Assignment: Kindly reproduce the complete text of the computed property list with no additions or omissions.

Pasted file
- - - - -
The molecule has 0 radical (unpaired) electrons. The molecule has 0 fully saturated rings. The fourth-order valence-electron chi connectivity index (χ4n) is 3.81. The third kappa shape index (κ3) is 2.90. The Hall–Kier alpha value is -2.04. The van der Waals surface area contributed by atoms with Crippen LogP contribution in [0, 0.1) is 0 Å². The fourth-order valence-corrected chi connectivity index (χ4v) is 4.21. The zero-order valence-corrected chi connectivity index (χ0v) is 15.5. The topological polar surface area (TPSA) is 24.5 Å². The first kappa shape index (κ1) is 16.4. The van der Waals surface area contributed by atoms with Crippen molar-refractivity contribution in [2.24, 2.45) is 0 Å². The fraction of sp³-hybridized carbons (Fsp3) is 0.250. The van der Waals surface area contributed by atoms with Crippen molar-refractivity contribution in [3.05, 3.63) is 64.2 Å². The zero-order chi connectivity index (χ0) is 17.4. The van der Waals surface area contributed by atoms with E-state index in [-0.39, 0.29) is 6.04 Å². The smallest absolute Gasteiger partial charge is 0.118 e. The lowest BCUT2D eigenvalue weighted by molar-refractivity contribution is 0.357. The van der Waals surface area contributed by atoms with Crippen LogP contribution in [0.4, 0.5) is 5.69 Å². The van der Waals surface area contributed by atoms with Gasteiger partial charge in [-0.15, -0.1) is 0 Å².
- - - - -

The molecule has 0 radical (unpaired) electrons. The molecule has 0 fully saturated rings. The fourth-order valence-electron chi connectivity index (χ4n) is 3.81. The third kappa shape index (κ3) is 2.90. The Hall–Kier alpha value is -2.04. The van der Waals surface area contributed by atoms with Crippen LogP contribution in [0, 0.1) is 0 Å². The fourth-order valence-corrected chi connectivity index (χ4v) is 4.21. The zero-order valence-corrected chi connectivity index (χ0v) is 15.5. The topological polar surface area (TPSA) is 24.5 Å². The first kappa shape index (κ1) is 16.4. The van der Waals surface area contributed by atoms with Crippen molar-refractivity contribution in [2.24, 2.45) is 0 Å². The fraction of sp³-hybridized carbons (Fsp3) is 0.250. The van der Waals surface area contributed by atoms with Crippen molar-refractivity contribution in [3.05, 3.63) is 64.2 Å². The zero-order chi connectivity index (χ0) is 17.4. The van der Waals surface area contributed by atoms with E-state index in [-0.39, 0.29) is 6.04 Å². The smallest absolute Gasteiger partial charge is 0.118 e. The lowest BCUT2D eigenvalue weighted by molar-refractivity contribution is 0.357. The van der Waals surface area contributed by atoms with Crippen LogP contribution in [0.4, 0.5) is 5.69 Å². The van der Waals surface area contributed by atoms with Gasteiger partial charge in [-0.15, -0.1) is 0 Å².